A new process for fabricating nonwoven fibrous-reinforced elastomer composites

Mikael Epstein, Roshan Shishoo

Research output: Contribution to journalArticleScientificpeer-review

15 Citations (Scopus)


A new type of mold was developed and tested for structural reaction injection molding (SRIM) of elastomer composites having polymer matrices made from a mixture of two components. These mixtures had short pot lives and relatively high viscosity. Channel systems for polymer feeding and vacuum application were investigated. The mold cavity was provided with up to 24 polymer feeding holes and 38 vacuuming holes. The cavity and channels were made from transparent materials that allowed easy observation and video recording of the polymer matrix flow. In addition, some design parameters were studied such as channel layout. Investigations were carried out on the mechanism of polymer matrix flow and fiber breakage during the formation of fiber‐reinforced composites made of non‐woven fiber reinforcement structures with considerably longer fiber lengths than reported earlier. Other studies included determination of the effects of fiber type, fiber dimensions, and fiber/matrix v/v ratio on the matrix flow during impregnation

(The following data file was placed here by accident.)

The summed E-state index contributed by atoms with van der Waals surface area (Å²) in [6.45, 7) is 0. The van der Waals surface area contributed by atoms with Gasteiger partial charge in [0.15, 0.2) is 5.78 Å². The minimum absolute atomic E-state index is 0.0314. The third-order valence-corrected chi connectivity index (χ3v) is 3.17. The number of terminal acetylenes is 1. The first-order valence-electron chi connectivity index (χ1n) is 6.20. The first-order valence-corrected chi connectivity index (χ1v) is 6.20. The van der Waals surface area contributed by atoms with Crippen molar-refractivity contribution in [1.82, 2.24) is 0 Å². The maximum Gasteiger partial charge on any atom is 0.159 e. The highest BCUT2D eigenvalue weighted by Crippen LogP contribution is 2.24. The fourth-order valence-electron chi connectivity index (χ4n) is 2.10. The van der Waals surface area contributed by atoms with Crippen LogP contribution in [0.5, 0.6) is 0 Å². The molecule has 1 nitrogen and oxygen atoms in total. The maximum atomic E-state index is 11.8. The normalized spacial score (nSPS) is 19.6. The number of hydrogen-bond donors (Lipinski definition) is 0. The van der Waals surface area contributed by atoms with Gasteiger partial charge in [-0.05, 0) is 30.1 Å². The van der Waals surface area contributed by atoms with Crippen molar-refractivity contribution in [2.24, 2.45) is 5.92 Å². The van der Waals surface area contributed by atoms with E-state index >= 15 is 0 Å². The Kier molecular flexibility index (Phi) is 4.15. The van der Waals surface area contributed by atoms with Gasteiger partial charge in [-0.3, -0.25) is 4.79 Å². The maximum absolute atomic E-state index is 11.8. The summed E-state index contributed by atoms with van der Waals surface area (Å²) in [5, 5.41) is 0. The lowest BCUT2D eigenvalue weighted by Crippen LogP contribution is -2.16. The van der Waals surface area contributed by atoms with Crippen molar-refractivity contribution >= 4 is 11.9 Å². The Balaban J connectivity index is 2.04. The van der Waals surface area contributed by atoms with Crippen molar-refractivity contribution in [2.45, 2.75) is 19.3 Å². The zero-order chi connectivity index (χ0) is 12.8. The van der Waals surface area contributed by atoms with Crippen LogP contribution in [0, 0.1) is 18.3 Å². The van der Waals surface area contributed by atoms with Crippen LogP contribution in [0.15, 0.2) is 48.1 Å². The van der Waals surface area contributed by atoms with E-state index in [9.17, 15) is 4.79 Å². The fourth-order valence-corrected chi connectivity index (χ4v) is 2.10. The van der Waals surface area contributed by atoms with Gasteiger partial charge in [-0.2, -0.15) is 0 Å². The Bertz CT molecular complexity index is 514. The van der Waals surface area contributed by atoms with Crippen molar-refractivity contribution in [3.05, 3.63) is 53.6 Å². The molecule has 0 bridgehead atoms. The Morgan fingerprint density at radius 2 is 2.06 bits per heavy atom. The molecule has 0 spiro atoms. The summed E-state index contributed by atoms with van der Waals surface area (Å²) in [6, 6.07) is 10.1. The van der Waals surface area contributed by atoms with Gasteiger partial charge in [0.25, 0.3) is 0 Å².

Original languageEnglish
Pages (from-to)1693-1704
JournalJournal of Applied Polymer Science
Issue number10
Publication statusPublished - 1992
MoE publication typeA1 Journal article-refereed


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